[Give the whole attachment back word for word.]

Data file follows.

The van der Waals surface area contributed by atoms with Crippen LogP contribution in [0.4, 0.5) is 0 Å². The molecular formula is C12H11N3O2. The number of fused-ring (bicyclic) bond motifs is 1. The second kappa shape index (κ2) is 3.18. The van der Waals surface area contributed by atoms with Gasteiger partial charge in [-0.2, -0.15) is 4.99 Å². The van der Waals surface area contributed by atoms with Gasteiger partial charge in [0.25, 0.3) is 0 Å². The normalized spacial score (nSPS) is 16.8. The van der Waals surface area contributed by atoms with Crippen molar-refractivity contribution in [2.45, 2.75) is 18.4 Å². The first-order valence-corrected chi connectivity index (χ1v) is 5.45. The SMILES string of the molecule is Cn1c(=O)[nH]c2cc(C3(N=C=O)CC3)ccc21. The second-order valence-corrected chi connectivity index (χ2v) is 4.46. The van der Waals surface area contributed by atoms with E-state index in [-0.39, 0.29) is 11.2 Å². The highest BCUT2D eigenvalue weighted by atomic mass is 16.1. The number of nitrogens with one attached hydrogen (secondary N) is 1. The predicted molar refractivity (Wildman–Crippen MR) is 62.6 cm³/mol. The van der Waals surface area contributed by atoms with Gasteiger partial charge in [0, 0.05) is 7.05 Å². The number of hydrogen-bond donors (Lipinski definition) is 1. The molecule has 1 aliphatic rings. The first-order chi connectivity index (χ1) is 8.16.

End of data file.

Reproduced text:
The van der Waals surface area contributed by atoms with Crippen LogP contribution in [0.4, 0.5) is 0 Å². The molecular formula is C12H11N3O2. The number of fused-ring (bicyclic) bond motifs is 1. The second kappa shape index (κ2) is 3.18. The van der Waals surface area contributed by atoms with Gasteiger partial charge in [-0.2, -0.15) is 4.99 Å². The van der Waals surface area contributed by atoms with Gasteiger partial charge in [0.25, 0.3) is 0 Å². The normalized spacial score (nSPS) is 16.8. The van der Waals surface area contributed by atoms with Crippen molar-refractivity contribution in [2.45, 2.75) is 18.4 Å². The first-order valence-corrected chi connectivity index (χ1v) is 5.45. The SMILES string of the molecule is Cn1c(=O)[nH]c2cc(C3(N=C=O)CC3)ccc21. The second-order valence-corrected chi connectivity index (χ2v) is 4.46. The van der Waals surface area contributed by atoms with E-state index in [-0.39, 0.29) is 11.2 Å². The highest BCUT2D eigenvalue weighted by atomic mass is 16.1. The number of nitrogens with one attached hydrogen (secondary N) is 1. The predicted molar refractivity (Wildman–Crippen MR) is 62.6 cm³/mol. The van der Waals surface area contributed by atoms with Gasteiger partial charge in [0, 0.05) is 7.05 Å². The number of hydrogen-bond donors (Lipinski definition) is 1. The molecule has 1 aliphatic rings. The first-order chi connectivity index (χ1) is 8.16.